Edmunds: SVT Raptor Produces Less Emissions Than Leaf Blowers

The auto industry is one of the most heavily regulated industries in existence, with everything from the height of the headlights to how many parts-per-million of NOx can be emitted from the engine. But just how clean are today’s cars? Edmunds Inside Line put two vehicles, a Ford F-150 SVT Raptor pickup and a Fiat 500 compact up against two leaf blowers they bought from Home Depot. You’re not going to believe this.For those of you unfamiliar with the Ford F-150 SVT Raptor, it is an off-road specialty vehicle with a 6.2 liter V8 engine and two-and-a-half tons of badass truck to haul. Edmunds selected it and the Fiat 500, which has a 1.4 liter four-cylinder engine, to represent two opposite ends of the automotive spectrum. Then they picked up two leaf blowers from Home Depot, one a 50 cc two-stroke backpack model, the other a 30 cc four-stroke handheld. Then they went to the emissions labs to see what was cleaner; cars, or leaf blowers?

The AAA lab ran the full, three-phase FTP 75 test cycle on both vehicles, which consists of 505 seconds of cold-start running, 864 seconds of “stable” running, and stage three is a repeat of stage one, except that the engine is already warmed up (and thus producing fewer emissions.) The leafblowers switched between idle and full blast, which Edmunds says is how most landscapers run their equipment (having done landscaping myself, I can say that this is, for the most part, an accurate statement.)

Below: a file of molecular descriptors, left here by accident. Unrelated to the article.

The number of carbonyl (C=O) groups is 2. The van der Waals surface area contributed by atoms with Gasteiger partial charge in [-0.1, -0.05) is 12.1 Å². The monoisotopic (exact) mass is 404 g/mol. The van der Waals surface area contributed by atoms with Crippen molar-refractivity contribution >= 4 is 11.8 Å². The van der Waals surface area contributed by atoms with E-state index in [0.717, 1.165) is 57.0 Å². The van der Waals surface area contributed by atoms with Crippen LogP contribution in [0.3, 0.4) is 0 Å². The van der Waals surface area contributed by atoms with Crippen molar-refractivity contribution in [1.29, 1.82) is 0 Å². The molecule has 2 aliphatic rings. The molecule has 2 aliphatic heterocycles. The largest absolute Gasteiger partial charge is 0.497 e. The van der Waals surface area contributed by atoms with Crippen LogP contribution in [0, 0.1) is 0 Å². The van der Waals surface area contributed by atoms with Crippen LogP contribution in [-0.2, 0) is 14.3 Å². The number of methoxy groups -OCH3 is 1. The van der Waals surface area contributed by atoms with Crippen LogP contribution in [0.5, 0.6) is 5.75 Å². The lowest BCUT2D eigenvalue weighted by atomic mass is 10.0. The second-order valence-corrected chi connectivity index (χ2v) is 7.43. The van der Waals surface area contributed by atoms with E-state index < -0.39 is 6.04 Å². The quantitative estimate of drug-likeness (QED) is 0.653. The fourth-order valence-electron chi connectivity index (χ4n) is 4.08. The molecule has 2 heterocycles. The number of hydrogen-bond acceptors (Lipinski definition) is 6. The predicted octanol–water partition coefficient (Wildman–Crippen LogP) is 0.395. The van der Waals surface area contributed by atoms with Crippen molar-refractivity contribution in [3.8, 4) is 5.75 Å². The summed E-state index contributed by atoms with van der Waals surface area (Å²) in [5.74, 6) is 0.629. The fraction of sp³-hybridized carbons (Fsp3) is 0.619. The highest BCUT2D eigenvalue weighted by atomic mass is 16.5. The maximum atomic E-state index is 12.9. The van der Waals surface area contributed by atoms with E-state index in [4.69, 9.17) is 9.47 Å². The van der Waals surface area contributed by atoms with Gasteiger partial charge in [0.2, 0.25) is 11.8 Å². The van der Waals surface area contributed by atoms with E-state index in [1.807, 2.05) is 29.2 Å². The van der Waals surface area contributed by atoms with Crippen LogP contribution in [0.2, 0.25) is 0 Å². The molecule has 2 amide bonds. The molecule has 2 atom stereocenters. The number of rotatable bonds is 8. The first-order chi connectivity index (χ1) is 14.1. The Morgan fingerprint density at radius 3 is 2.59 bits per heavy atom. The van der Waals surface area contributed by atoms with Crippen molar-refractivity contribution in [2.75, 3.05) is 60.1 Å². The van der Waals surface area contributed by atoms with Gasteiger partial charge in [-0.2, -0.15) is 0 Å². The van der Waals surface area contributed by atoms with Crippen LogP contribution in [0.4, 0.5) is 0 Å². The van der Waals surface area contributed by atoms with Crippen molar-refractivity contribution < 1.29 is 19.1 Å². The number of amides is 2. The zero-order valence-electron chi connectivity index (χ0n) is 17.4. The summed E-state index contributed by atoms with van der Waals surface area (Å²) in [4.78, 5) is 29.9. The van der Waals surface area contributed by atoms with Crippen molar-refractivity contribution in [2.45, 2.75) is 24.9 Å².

Unbelievably, the SVT Raptor produced less emissions than either leafblower by a wide, wide margin. The four-stroke handheld unit produced almost 7 times more NOx and 13.5 times as much CO as the Raptor. The two-stroke blower produced 23 times more CO and almost 300 times more NMCH than the pickup truck. Edmunds ran the test again, comparing the cold-start results of the Raptor against an idling blower, and still the vehicles produced fewer emissions than the leafblowers out of much larger, more powerful engines.

That is because the EPA only started regulating these engines a decade ago, and new emissions standards go in place on small engines (depending on their size) either this year or next. But for now at least, cars are cleaner than leaf blowers.

The car industry has come a long way, that much is for sure, but small engine manufacturers have a long way to go.

Source: Edmunds Inside Line 

Christopher DeMorro

A writer and gearhead who loves all things automotive, from hybrids to HEMIs, can be found wrenching or writing- or else, he's running, because he's one of those crazy people who gets enjoyment from running insane distances.